The category of aspect
§ 11. In general the category of aspect shows the way or manner in which an action is performed, that is whether the action is perfective (совершенное), imperfective (несовершенное), momentary (мгновенное, однократное), iterative (многократное, повторяющееся), inchoative (зачинательное), durative (продолженное, длительное), etc.
In English the category of aspect is constituted by the opposition of the continuous aspect and the common aspect.
The opposition the continuous aspect <> the common aspect is actualized in the following contrasting pairs of forms:
will be speaking
has been speaking
The forms in the left-hand column (whether taken in context, or treated by themselves) have a definite meaning: they describe an action as a concrete process going on continuously at a definite moment of time, or characteristic of a definite period of time (hence its name - the continuous aspect). The forms in the right-hand column, if treated by themselves, are devoid of any specific aspectual meaning. They denote the action as such, in a most general way, and can acquire a definite and more specified aspective meaning due to the lexical meaning of the verb and specific elements of the context in which they are used. Thus, for example, the verb form sang, when regarded out of context, has no specific aspectual characteristics, conveying only the idea of the action of singing with reference to the past. However when the same form is used in the context, it acquires the aspectual meaning conferred on it by that context. Compare the following sentences:
When he was young he sang beautifully (пел = умел петь).
The fact that these forms may express different aspectual meanings according to the context, accounts for the term - the common aspect.
Whereas all verbs can be used in the common aspect, there are certain restrictions as to the use of the continuous aspect. Some verbs do not usually have the forms of the continuous aspect. They are referred to as statal verbs. The most common of them are the following:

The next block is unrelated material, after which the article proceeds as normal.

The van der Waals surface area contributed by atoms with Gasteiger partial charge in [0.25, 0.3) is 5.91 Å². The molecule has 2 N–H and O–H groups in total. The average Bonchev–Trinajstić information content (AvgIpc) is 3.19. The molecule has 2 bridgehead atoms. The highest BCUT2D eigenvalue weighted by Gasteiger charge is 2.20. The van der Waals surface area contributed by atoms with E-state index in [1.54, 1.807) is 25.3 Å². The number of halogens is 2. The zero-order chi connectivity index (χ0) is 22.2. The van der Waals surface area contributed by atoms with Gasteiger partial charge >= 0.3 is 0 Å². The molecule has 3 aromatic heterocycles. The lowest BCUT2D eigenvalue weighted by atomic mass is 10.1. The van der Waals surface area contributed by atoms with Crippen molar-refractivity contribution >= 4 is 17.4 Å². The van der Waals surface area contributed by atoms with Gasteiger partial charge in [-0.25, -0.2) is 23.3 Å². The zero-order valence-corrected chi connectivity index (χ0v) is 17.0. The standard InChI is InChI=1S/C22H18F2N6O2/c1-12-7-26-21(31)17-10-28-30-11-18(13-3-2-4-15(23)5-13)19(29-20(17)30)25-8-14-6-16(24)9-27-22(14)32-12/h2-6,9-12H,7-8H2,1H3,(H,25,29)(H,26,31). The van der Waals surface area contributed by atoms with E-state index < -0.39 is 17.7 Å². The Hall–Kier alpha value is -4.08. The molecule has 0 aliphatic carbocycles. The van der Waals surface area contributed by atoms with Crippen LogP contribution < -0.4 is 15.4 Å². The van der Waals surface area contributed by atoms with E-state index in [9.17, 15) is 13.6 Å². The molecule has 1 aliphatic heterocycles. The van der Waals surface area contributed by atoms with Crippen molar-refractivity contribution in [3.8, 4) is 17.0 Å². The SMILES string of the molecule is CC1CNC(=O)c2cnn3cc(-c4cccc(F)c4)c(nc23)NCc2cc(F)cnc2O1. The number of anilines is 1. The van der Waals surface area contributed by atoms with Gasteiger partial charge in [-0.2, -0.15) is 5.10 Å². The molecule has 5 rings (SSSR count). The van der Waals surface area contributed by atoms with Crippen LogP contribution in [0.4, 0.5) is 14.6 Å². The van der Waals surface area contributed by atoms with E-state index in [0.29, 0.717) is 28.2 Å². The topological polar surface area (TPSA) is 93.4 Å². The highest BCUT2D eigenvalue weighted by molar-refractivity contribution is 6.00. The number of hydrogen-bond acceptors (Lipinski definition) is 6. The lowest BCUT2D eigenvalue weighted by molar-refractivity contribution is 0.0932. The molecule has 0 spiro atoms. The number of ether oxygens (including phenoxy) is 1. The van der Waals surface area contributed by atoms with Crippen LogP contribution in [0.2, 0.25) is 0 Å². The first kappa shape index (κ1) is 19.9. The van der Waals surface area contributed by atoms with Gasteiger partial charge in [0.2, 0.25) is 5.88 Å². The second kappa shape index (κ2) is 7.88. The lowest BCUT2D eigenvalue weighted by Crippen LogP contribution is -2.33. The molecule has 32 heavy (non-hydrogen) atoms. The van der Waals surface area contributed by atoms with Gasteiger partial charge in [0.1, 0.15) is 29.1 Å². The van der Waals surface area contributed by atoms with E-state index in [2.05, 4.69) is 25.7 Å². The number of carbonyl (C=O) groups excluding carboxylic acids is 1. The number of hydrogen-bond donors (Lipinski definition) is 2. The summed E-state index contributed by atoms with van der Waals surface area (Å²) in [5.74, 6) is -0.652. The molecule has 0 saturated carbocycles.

1. ^ Relational verbs have, be and some link verbs:
become, remain, appear, seem, sound.
However, both to be and to have can be used in the continuous aspect forms where to be has the meaning to act and to have has a meaning other than to possess.
She is so foolish!
I have three brothers.
She is being so foolish (acting foolishly) today.
I am having dinner (am dining) now.
Other verbs having the same meaning of relation are not used in the continuous aspect forms:
to apply to
to belong to
to compare (to)
Verbs expressing sense
perception, that is involuntary reactions of the senses:
to feel (чувствовать),
to hear (слышать),
to see (видеть),
to smell (чувствовать запах),
to taste (чувствовать вкус).
However these verbs as well as
other statal verbs may be
sometimes used in continuous
and perfect continuous forms, especially in informal English.*
3. Verbs expressing emotional
to care, to detest, to envy, to fear, to hate, to hope, to like, to love, to prefer, to want, to wish.
4. Verbs expressing mental state:
to assume, to believe, to consider, to doubt, to expect, to find, to forget, to imagine, to know, to mean, to mind, to notice, to perceive, to remember, to suggest, to suppose, to think, to understand.
Care should be taken to
distinguish between some of
these verbs denoting a
mental state proper and the
same verbs used in other
meanings. In the latter case continuous aspect forms also occur. Compare, for example, the
following pairs of sentences:
I consider (believe) her to be a very good student.
I expected (supposed, thought) youd agree with me.
I feel (suppose) there is something wrong about him.
I think (suppose) youre right.
Im still considering (studying) all the pros and cons.
I could not come for I was expecting (waiting for) a friend at the time.
Im feeling quite cold.
I am thinking over (studying) your offer.
I am forgetting things more
and more now (beginning to
She is understanding grammar
better now (beginning to
Moreover, all the verbs treated in
12 can occur in the continuous
aspect when the ideas they denote
are to be emphasized:
Dont shout, I'am hearing you perfectly well!